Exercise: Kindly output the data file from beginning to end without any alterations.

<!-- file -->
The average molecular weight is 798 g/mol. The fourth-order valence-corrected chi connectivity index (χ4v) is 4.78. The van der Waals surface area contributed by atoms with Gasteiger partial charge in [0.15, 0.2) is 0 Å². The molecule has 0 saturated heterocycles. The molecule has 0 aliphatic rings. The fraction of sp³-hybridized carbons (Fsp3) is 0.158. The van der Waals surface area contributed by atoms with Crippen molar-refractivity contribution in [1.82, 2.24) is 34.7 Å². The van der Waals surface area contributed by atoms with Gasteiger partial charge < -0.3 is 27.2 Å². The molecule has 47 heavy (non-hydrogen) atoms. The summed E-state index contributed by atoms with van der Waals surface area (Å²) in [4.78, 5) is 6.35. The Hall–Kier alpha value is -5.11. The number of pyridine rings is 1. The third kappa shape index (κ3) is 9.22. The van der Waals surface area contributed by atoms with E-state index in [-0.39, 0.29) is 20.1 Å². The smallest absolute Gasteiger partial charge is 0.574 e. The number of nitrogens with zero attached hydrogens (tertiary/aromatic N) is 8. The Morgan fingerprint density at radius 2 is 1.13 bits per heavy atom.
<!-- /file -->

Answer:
The average molecular weight is 798 g/mol. The fourth-order valence-corrected chi connectivity index (χ4v) is 4.78. The van der Waals surface area contributed by atoms with Gasteiger partial charge in [0.15, 0.2) is 0 Å². The molecule has 0 saturated heterocycles. The molecule has 0 aliphatic rings. The fraction of sp³-hybridized carbons (Fsp3) is 0.158. The van der Waals surface area contributed by atoms with Crippen molar-refractivity contribution in [1.82, 2.24) is 34.7 Å². The van der Waals surface area contributed by atoms with Gasteiger partial charge < -0.3 is 27.2 Å². The molecule has 47 heavy (non-hydrogen) atoms. The summed E-state index contributed by atoms with van der Waals surface area (Å²) in [4.78, 5) is 6.35. The Hall–Kier alpha value is -5.11. The number of pyridine rings is 1. The third kappa shape index (κ3) is 9.22. The van der Waals surface area contributed by atoms with E-state index in [-0.39, 0.29) is 20.1 Å². The smallest absolute Gasteiger partial charge is 0.574 e. The number of nitrogens with zero attached hydrogens (tertiary/aromatic N) is 8. The Morgan fingerprint density at radius 2 is 1.13 bits per heavy atom.